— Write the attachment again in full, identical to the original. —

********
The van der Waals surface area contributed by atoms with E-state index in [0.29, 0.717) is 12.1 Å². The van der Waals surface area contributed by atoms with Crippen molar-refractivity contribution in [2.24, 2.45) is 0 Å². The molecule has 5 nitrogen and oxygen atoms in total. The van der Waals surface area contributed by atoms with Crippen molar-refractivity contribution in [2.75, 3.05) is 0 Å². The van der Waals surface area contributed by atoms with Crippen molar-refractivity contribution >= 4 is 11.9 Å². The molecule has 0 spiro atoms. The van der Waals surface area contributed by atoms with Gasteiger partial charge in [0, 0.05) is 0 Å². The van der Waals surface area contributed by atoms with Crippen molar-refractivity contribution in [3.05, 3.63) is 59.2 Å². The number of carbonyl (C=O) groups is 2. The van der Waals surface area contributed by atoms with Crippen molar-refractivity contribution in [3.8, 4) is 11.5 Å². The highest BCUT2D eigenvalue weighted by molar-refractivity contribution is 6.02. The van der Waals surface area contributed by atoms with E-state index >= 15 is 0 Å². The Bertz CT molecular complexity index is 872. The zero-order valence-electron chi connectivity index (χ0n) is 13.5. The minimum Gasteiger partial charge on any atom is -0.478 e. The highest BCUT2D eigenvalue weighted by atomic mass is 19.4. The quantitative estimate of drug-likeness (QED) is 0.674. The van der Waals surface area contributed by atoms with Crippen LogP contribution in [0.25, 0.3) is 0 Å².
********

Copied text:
The van der Waals surface area contributed by atoms with E-state index in [0.29, 0.717) is 12.1 Å². The van der Waals surface area contributed by atoms with Crippen molar-refractivity contribution in [2.24, 2.45) is 0 Å². The molecule has 5 nitrogen and oxygen atoms in total. The van der Waals surface area contributed by atoms with Crippen molar-refractivity contribution in [2.75, 3.05) is 0 Å². The van der Waals surface area contributed by atoms with Crippen molar-refractivity contribution >= 4 is 11.9 Å². The molecule has 0 spiro atoms. The van der Waals surface area contributed by atoms with Gasteiger partial charge in [0, 0.05) is 0 Å². The van der Waals surface area contributed by atoms with Crippen molar-refractivity contribution in [3.05, 3.63) is 59.2 Å². The number of carbonyl (C=O) groups is 2. The van der Waals surface area contributed by atoms with Crippen molar-refractivity contribution in [3.8, 4) is 11.5 Å². The highest BCUT2D eigenvalue weighted by molar-refractivity contribution is 6.02. The van der Waals surface area contributed by atoms with E-state index >= 15 is 0 Å². The Bertz CT molecular complexity index is 872. The zero-order valence-electron chi connectivity index (χ0n) is 13.5. The minimum Gasteiger partial charge on any atom is -0.478 e. The highest BCUT2D eigenvalue weighted by atomic mass is 19.4. The quantitative estimate of drug-likeness (QED) is 0.674. The van der Waals surface area contributed by atoms with Crippen LogP contribution in [0.25, 0.3) is 0 Å².